5. ^ Jain, Anshika (11 June 2019). "Tripura's Ujjayanta: Seat of the Manikyas". Live History India. It rose like a phoenix out of the ashes, quite literally. Situated in the city of Agartala is the exquisite Ujjayanta Palace, home of the Tripura royals and also a state museum. This delicate beauty was built in the late 19th century by Maharaja Radha Kishore Manikya of the Manikya dynasty, after a devastating earthquake flattened Agartala, the capital of Tripura. It went on to become a symbol of a modern phase in the Kingdom of Tripura. You may not have heard of them but the Manikya dynasty of Tripura is one of the oldest continuously reigning dynasties of India. The exact date of its founding is shrouded in legend – the Rajmala, a 15th century chronicle of the kings of Tripura, traces the history of the dynasty to the Mahabharata. But, historically speaking, the dynasty is said to have been founded by Ratna Manikya in 1267 CE. Archived from the original on 29 September 2020. Retrieved 3 April 2021.
  6. ^ "Buisu Festival: Govt's emphasis on cultural development quality living of tribals". Tripura Net. Retrieved 20 January 2023.
  7. ^ "CM to inaugurate 20th state-level Buisu Festival". The Rise East. Retrieved 20 January 2023.
  8. ^ "How And Why A Handful Of Rice From Each Household Is Essential To Celebrate Tripura's Garia Puja". Advasi Lives Matter. 27 April 2022. Retrieved 20 January 2023.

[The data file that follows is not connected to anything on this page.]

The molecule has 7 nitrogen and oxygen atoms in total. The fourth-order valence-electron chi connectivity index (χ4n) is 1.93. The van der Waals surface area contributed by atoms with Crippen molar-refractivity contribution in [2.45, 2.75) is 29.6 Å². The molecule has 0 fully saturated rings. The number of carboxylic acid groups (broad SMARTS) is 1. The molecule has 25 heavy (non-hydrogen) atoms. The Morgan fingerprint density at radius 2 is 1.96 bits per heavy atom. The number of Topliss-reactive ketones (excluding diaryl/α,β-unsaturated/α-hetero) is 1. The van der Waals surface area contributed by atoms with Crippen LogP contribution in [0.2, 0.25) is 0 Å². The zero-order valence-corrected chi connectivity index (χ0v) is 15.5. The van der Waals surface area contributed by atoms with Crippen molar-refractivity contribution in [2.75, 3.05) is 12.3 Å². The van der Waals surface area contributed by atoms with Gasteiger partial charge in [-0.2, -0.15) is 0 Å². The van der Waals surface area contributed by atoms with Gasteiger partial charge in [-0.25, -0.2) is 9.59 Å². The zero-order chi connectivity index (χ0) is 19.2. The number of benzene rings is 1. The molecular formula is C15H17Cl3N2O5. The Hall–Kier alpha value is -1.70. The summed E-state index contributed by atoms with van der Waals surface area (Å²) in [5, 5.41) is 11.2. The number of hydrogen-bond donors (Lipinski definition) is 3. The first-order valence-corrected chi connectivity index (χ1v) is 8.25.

9. ^ Debbarma, Baby; Kaipeng, Ramengzaua (2022). "A STUDY ON THE FOLK FESTIVAL OF TRIPURA TRIBALWITH SPECIAL REFERENCE TO-DEBBARMA, REANG AND JAMATIA" (PDF). The International Journal of Creative Research Thoughts (IJCRT). 10. ISSN 2320-2882.
  10. ^ "Makar Sankranti 2023: When to celebrate Makar Sankranti". The Times of India.
  11. ^ Jamatia, Neha (14 January 2022). "A Festival Where Young People Construct Bamboo Huts Only To Burn Them The Next Day". Adivasi Lives Matter.
  12. ^ "Tripura" (PDF). Office of the Registrar General & Census Commissioner, India.
  13. ^ "Buddhist monk from Tripura elected secretary general of the International Buddhist Confederation". 15 December 2017. Retrieved 9 August 2021.
  14. ^ "Food And Local Cuisines Of Tripura". Tripura Online.
  15. ^ Debbarma, Anuprava (23 September 2022). "Five Ways In Which Tripuris Enjoy Their Traditional Food, The 'Sticky Rice'". Advasi Lives Matter.
  16. ^ CHAKRABORTY, DIPANNITA; DAS NAYAK, RITA (2022). Transitional Aspects of Indigenous People: North East India. EBH PUBLISHERS. p. 26-29. ISBN 9789392038419.
  17. ^ "Chakhwi: A Tribal Curry From Tripura Made With Baking Soda". Slurrp. Retrieved 12 January 2023.
  18. ^ "Regional Indian dishes that are prepared in the most unique and unbelievable manner". Times of India. Retrieved 20 January 2023.
  19. ^ "Cakes and Bakes". Tripura. Retrieved 20 January 2023.
  20. ^ Chopra, Natasha. "Regional Indian dishes that are prepared in the most unique and unbelievable manner". NDTV. Retrieved 20 January 2023.
  21. ^ "Bamboo Chicken: The Famous Traditional Food of Tripuri People". Naver Daily.
  22. ^ "Tripuri community has started reviving its traditional bodies in Tripura". www.sentinelassam.com. 19 March 2020. Retrieved 30 January 2021.
  23. ^ Asian Studies, Volume 4 by Netaji Institute for Asian Studies, p.4
  24. ^ "Asiad: Somdev Creates History, India Retains 8th Spot". Outlook. 23 November 2010. Retrieved 13 April 2021.
  25. ^ "Somdev receives Arjuna Award". Hindustan Times. 20 September 2011. Retrieved 13 April 2021.
  26. ^ Agencies, New Delhi (20 September 2011). "Somdev Devvarman receives Arjuna Award". The Indian Express. Retrieved 14 April 2021.
  27. ^ "Kidambi Srikanth, Somdev Devvarman receive Padma Shri awards; Padma Bhushan for Dhoni". The Times of India. Retrieved 13 April 2021.